To balance our last classroom featuring Salaria Kea, an African-American nurse who volunteered in the fight against the fascists during the Spanish Civil War in the 1930s, we profile the adventurous life of Oliver Law.
When Jocelerme Privert, the interim president of Haiti, was asked if he was keeping up with the presidential campaign in the U.S., he thought the question was about the election problems in his country.
It was another superb Super Tuesday for Hillary Clinton. She took four of the five states and the delegates up for grabs, leaving Sen. Bernie Sanders only tiny Rhode Island to crow about.
Harriet Tubman, who escorted hundreds of slaves to freedom via the Underground Railroad, may soon be riding in American pockets.
Usually, when there is discussion of the Spanish Civil War in the 1930s, the role of African-Americans who volunteered to battle against fascism is given little mention.
“There’s no place like home,” said Hillary Clinton during her victory speech at the Sheraton Tuesday night. After stating her wins all over the nation, she observed, “but this one is personal.”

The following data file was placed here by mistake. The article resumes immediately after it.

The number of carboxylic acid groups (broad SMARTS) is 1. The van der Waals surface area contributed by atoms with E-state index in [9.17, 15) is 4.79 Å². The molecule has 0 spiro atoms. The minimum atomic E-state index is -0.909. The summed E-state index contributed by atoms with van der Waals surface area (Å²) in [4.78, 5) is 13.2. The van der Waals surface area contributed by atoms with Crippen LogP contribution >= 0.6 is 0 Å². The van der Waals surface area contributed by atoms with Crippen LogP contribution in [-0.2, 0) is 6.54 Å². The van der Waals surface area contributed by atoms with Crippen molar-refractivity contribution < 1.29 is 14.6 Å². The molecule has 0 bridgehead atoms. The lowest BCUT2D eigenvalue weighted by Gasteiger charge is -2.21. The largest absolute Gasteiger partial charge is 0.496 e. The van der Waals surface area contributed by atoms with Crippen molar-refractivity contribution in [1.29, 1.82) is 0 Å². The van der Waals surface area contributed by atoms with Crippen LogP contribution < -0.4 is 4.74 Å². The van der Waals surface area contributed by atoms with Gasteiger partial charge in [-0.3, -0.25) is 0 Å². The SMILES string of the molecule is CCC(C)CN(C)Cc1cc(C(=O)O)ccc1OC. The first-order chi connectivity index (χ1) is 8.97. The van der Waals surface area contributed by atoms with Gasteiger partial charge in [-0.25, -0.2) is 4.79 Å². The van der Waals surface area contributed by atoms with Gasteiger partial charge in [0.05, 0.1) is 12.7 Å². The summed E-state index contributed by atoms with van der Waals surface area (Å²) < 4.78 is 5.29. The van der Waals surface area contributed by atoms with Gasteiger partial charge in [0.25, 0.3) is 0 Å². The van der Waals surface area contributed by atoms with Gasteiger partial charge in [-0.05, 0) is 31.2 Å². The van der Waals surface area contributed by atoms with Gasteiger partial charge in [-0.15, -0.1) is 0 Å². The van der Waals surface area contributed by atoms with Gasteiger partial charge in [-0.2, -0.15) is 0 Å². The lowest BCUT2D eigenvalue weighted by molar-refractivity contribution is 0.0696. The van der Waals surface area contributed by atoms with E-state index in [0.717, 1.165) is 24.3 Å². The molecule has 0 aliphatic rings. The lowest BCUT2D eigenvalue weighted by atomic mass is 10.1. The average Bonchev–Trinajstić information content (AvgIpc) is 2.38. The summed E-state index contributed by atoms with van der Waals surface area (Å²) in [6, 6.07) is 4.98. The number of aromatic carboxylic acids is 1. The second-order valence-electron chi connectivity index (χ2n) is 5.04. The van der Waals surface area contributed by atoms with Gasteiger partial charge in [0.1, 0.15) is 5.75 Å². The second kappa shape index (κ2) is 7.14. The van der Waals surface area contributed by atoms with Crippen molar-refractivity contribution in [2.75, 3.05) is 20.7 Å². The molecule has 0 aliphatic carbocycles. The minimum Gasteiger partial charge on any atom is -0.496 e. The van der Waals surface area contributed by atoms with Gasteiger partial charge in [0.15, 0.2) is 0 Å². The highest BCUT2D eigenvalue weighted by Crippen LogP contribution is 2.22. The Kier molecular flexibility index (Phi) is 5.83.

Later this month, April 15-24, the virtuoso pianist Cecil Taylor will be in concert at the Whitney Museum as part of its Open Plan, an experimental five-part exhibition series.
The bronze bust of Robinson Robinson at Bradhurst near 147th Street is just one of Hardison’s sculptures of famous personalities and others, who she termed, “Our folks.”
On the Democratic side, we wait to see how Hillary Clinton and Sen. Bernie Sanders will handle the recent surge of contentiousness between them, some of which is sure to surface during their debate on Thursday.
Although there has been an increase in the number of minority and women-owned businesses in New York, they remain vastly underfunded, according to a recent report by The Black Institute.